- Associated Press - Tuesday, February 25, 2014

DECATUR, Ala. (AP) - Bill O'Brien was reducing, reusing and recycling before it was the cool thing to do.

And now, Container Recycling in Decatur is a multimillion-dollar family business.

While working as a purchase agent at Monsanto (now Ascend) in 1982, part of O'Brien’s job was getting rid of intermediate bulk containers that carried dye the company bought from Georgia and New York.

The containers, which hold 275 or 330 gallons, are square plastic jugs inside a metal cage.

They replaced the steel barrels because they had a larger carrying capacity. One container equals five barrels. A forklift can more easily move the containers.

At the time, they were likely headed to a local landfill. The local metal recycling company didn’t want the plastic, and Monsanto’s suppliers weren’t interested in taking the containers back.

“The containers would never deteriorate,” O'Brien said. “The metal would rust, but the plastic would be there forever.”

O’Brien’s son, Patrick, said his dad always was looking for ways to make extra money. His parents once bought and sold antiques before her death.

O'Brien began buying the containers for $20 each from Monsanto. He then sold them after cleaning for about $90 each to local industries and a Memphis adhesive and glue company.

“Dad found a niche that was very underutilized at the time,” said Patrick O'Brien, who now handles sales and venders.

Bill O'Brien initially only sold five to 10 a month for pocket money to send his children to college, or to pay for his hunting and fishing.

It became serious business in 1993 when O'Brien rented a warehouse from Ronnie Moore on Cockrell Avenue. O'Brien retired from Monsanto two years later.

The company added another building in 1996 when his son joined the business.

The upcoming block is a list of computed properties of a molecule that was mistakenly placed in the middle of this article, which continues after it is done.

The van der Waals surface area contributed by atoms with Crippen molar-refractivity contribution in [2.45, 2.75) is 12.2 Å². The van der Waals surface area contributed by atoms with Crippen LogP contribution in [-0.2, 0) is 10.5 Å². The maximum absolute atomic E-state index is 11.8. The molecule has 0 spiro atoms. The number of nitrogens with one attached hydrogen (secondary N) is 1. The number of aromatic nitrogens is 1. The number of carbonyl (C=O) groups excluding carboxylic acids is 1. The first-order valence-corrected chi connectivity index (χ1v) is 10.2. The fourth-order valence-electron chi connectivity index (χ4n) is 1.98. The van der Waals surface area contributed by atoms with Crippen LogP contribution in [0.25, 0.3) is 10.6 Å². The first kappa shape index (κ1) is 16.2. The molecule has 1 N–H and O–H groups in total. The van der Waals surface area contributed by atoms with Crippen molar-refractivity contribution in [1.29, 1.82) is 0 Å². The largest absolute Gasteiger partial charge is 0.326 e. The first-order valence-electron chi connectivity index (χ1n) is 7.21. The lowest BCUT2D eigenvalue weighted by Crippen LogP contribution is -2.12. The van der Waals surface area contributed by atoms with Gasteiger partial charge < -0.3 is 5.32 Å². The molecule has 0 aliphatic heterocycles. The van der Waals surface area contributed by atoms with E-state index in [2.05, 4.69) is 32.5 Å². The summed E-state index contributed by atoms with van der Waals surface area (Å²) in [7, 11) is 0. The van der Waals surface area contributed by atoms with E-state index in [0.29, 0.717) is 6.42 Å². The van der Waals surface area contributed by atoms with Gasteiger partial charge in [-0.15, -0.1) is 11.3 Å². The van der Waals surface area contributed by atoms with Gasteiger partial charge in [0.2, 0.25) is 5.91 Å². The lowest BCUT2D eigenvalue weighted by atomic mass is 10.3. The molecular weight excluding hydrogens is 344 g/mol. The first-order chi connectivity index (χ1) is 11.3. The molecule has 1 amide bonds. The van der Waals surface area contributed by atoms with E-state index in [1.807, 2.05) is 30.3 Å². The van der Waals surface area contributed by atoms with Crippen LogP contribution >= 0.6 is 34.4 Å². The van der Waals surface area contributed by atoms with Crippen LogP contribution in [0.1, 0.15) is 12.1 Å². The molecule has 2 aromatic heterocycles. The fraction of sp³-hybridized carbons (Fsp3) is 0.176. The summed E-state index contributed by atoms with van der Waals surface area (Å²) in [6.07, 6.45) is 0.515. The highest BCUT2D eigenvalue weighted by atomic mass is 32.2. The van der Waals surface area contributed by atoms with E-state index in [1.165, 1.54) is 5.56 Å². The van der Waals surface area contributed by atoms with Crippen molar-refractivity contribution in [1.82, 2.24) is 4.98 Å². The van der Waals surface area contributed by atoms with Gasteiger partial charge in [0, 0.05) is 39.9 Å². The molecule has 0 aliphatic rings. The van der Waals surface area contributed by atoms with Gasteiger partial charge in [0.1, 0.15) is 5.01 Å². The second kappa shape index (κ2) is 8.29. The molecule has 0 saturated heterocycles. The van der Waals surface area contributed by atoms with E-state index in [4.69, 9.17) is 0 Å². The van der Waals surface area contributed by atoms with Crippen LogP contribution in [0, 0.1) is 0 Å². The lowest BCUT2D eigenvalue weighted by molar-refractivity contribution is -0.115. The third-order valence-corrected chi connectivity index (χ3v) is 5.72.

“We started a system in which the containers would flow through the plant,” O'Brien said.

His daughter, Debbie, took over the business office. Her husband, Bobbie Sandoval, became general manager. Recycling Containers now was a true family business.

The company now generates roughly $3 million annually and recycles 27,000 containers a year.

Bobbie Sandoval said Bill O'Brien, 73, has a contrasting personality, but he loves working for him. He loves that it’s “truly a Christian business.” All four are active in their churches.

“He’s got a big heart and can be tender to a fault,” Bobbie Sandoval said. “But he’s also a stern businessman who demands results.”

All of Container Recycling’s customers are within 200 miles of Decatur. Spread out any further and shipping costs would eat up profits, Bill O'Brien said.

Bill O'Brien, who now handles special projects, said he isn’t interested in expanding. The company’s big enough so there’s time for outside interests, he said.

Don’t ask for Bill O'Brien from October to January. He’s probably duck hunting. Patrick O'Brien hunts, too, but said children and work make it difficult to go as much as dad does.

“We’ve got to start fishing more again,” Patrick O'Brien said.

A Westmeade Baptist Church deacon and Gideon, Bill O'Brien goes on mission trips whenever possible.

A member of Rotary Club of Decatur Daybreak, his recent passion is Rotary’s water filter program in the Dominican Republic.

“God has blessed me, so I try to give back to the community,” Bill O'Brien said.

___

Information from: The Decatur Daily, http://www.decaturdaily.com/decaturdaily/index.shtml

Copyright © 2016 The Washington Times, LLC.

blog comments powered by Disqus

 

Click to Read More

Click to Hide